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15 hours ago, Michael Hopcroft said:

Who here is already under a shelter-in-place order? And how are you coping if you are?

We went to shelter in place as a voluntary action some time ago as I live in a retirement home. So far it is just needing to adjust, and find alternate ways to do things.

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12 hours ago, Badger said:

A friend of mine mentioned at his workplace, they are taking people's temps before they go in for work.

 

Seems, by then it would be way, way too late.

 

That's why most of these preventative measure seems so silly to me.  People can by asymptomatic for 10 days while spreading COVID-19 everywhere.

 

Certainly taking temperatures - which they did at my kid's daycare before closing completely - is completely useless.

 

"Billy, it seems you have a temperature so you can't come inside today.  Now I just need to send home everyone who has interacted with you or anything you've touched or in any room you've coughed/sneezed in for the last 10 days..."

 

Decorative solutions will not help us.

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One phrase we hear a lot is "flatten the curve". That is the reason for these orders that are destroying so much: the  goal is not so much to prevent anyone from getting infected (that, while a desirable goal, borders on the quixotic in trying to make it happen) as to stretch out the infection rate so the limited supply of hospital beds (particularly ICU beds, which are in even more limited supply) is not overwhelmed. Already hospitals are worried that they will have to triage patients M*A*S*H-style and have to let some patients go untreated. For the physicians who have to do that it's a heartbreaking choice. The only way to prevent that is to slow down the rate of infection, and spread it out over time.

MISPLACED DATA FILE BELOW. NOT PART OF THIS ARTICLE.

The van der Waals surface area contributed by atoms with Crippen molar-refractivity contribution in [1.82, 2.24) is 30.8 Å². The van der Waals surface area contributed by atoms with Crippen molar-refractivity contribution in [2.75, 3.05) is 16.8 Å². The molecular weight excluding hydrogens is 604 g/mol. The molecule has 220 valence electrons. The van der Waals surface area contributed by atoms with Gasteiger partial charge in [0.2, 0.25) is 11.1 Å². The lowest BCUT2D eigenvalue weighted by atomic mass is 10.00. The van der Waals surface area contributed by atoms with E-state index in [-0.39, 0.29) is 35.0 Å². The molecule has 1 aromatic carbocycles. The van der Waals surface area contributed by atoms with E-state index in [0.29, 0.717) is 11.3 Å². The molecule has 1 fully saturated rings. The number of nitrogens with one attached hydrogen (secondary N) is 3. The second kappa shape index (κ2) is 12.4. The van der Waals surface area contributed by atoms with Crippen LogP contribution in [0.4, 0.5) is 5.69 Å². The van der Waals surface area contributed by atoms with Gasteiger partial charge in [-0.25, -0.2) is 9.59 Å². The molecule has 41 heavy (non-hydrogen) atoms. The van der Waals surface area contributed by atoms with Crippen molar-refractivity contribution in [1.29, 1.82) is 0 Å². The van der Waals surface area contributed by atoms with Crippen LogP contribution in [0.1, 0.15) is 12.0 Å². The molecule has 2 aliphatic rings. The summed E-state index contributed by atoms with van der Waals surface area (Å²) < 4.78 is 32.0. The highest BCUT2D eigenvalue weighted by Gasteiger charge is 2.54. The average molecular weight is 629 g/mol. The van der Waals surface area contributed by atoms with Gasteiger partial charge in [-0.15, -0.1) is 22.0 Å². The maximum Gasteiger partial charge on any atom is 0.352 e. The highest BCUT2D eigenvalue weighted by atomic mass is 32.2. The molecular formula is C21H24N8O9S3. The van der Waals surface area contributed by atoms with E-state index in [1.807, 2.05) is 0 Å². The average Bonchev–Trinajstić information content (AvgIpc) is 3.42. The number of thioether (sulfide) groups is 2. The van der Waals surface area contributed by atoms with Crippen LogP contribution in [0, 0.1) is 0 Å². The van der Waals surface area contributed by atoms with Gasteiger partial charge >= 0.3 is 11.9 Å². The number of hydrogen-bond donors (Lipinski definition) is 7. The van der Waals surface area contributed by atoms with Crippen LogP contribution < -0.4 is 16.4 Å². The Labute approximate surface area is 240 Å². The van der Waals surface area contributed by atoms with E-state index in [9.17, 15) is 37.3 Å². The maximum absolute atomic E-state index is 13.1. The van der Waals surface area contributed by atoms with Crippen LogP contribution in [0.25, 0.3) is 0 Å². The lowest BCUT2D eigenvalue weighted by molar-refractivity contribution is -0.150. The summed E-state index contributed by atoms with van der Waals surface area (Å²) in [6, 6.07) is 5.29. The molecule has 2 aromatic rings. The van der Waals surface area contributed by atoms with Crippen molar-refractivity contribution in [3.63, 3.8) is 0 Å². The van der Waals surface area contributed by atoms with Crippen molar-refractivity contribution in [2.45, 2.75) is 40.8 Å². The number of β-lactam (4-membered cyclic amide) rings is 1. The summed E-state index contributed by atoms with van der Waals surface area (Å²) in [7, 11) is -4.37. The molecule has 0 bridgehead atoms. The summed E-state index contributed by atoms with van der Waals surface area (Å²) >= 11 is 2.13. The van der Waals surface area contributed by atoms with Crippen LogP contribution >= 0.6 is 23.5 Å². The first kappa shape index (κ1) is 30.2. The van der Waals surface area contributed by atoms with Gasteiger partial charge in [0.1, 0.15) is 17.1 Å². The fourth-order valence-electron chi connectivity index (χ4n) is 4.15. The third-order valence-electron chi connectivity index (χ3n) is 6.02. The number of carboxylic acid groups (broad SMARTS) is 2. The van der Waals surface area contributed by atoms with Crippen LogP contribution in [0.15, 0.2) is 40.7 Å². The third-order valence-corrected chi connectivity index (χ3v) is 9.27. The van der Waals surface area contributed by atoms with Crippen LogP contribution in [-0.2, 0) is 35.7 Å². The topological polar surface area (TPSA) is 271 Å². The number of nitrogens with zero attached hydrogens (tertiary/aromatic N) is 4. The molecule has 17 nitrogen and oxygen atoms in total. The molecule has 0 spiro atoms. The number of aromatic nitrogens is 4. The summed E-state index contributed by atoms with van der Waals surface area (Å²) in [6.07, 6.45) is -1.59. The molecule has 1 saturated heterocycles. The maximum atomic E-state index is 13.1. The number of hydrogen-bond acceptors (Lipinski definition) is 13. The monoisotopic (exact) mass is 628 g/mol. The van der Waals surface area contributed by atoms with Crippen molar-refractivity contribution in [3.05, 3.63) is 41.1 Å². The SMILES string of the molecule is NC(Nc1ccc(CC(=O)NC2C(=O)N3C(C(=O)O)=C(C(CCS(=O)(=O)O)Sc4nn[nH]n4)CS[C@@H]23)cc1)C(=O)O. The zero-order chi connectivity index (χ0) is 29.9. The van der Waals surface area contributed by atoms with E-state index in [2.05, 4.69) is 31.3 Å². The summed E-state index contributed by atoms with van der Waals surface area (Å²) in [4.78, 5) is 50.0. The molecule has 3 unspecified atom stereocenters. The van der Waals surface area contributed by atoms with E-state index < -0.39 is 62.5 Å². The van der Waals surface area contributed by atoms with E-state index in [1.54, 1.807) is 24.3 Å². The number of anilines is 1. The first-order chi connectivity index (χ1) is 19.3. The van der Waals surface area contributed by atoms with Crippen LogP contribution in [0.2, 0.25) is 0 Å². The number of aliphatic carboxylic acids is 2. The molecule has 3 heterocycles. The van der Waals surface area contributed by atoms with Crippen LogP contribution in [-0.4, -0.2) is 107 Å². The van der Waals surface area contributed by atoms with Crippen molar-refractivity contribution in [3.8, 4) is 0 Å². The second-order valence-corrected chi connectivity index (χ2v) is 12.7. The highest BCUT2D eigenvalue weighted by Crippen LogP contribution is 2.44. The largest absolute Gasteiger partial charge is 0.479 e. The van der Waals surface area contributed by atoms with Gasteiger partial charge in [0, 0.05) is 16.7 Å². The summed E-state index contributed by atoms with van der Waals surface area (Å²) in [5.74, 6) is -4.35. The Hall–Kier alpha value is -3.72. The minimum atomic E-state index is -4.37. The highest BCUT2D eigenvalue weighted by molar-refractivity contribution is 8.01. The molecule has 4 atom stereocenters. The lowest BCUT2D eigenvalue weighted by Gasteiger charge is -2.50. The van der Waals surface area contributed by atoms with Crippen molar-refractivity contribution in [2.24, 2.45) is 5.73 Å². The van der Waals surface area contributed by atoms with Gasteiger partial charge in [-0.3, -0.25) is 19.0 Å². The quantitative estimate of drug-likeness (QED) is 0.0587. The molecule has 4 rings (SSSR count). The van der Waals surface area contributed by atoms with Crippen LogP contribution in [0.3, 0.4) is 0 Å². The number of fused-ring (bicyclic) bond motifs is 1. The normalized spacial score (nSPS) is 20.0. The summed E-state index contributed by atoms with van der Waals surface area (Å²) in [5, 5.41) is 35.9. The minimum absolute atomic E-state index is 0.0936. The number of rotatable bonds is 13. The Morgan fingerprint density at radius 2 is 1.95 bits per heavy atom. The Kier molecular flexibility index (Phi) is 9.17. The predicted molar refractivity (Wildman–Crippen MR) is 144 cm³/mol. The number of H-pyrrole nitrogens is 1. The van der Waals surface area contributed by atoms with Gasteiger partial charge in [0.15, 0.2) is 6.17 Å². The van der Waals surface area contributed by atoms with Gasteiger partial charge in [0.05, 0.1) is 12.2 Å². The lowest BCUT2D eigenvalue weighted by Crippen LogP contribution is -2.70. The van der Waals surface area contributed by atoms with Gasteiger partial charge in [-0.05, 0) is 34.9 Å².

I have a caregiver scheduled to come in in half an hour. I don't know what will happen though. Oregon has issued an "advisory" in preparation for a shelter-in-place order that is now definitely coming. I don't know whether they will actually arrive, out of fear that it would be considered "non-essential" or worse. There are things that need to be done and kept up for my mental health, and that can't happen while I'm stuck alone inside for a month or longer.

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7 minutes ago, Hugh Neilson said:

Probably posted before, but this article was quite interesting:

https://www.wired.com/story/coronavirus-interview-larry-brilliant-smallpox-epidemiologist/

 

Great interview. This man has lived a fantastic life, giving much to the world. Apparently the government has spoken to him, but his advice does not seem to have been taken to heart in this administration.

 

Thing is, I'm not sure even shelter-in-place is going to work, though it may be the best we can do right now. People still have to go out for groceries, prescriptions, and the like. Everything else will have to be delivered -- which means delivery drivers who are at high risk, and grocery store workers who are at even higher risk. Yesterday everyone was horrified to hear that an unidentified worker at a supermarket in Northeast Portland tested positive a couple of weeks ago, leading to a panic in that part of town. More of those are coming -- it will happen. And I'm concerned that stores may now start closing, with severe consequences for people who need food (aka everybody).